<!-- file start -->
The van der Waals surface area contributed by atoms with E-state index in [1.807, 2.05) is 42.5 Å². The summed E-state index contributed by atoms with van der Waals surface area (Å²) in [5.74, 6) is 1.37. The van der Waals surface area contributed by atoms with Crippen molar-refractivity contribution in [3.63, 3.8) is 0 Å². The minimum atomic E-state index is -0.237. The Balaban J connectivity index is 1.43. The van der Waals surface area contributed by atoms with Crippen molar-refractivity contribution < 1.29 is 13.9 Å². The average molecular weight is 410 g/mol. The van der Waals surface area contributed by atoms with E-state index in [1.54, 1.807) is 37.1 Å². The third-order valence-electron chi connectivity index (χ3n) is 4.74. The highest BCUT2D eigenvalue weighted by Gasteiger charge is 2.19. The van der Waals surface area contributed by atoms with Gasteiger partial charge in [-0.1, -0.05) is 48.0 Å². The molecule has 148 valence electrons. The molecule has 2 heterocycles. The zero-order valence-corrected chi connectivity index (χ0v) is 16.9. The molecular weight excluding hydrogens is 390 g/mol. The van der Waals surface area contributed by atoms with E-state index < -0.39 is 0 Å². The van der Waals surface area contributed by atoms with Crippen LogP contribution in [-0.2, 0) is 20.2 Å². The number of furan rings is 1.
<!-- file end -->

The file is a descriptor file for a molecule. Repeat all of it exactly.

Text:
The van der Waals surface area contributed by atoms with E-state index in [1.807, 2.05) is 42.5 Å². The summed E-state index contributed by atoms with van der Waals surface area (Å²) in [5.74, 6) is 1.37. The van der Waals surface area contributed by atoms with Crippen molar-refractivity contribution in [3.63, 3.8) is 0 Å². The minimum atomic E-state index is -0.237. The Balaban J connectivity index is 1.43. The van der Waals surface area contributed by atoms with Crippen molar-refractivity contribution < 1.29 is 13.9 Å². The average molecular weight is 410 g/mol. The van der Waals surface area contributed by atoms with E-state index in [1.54, 1.807) is 37.1 Å². The third-order valence-electron chi connectivity index (χ3n) is 4.74. The highest BCUT2D eigenvalue weighted by Gasteiger charge is 2.19. The van der Waals surface area contributed by atoms with Gasteiger partial charge in [-0.1, -0.05) is 48.0 Å². The molecule has 148 valence electrons. The molecule has 2 heterocycles. The zero-order valence-corrected chi connectivity index (χ0v) is 16.9. The molecular weight excluding hydrogens is 390 g/mol. The van der Waals surface area contributed by atoms with E-state index < -0.39 is 0 Å². The van der Waals surface area contributed by atoms with Crippen LogP contribution in [-0.2, 0) is 20.2 Å². The number of furan rings is 1.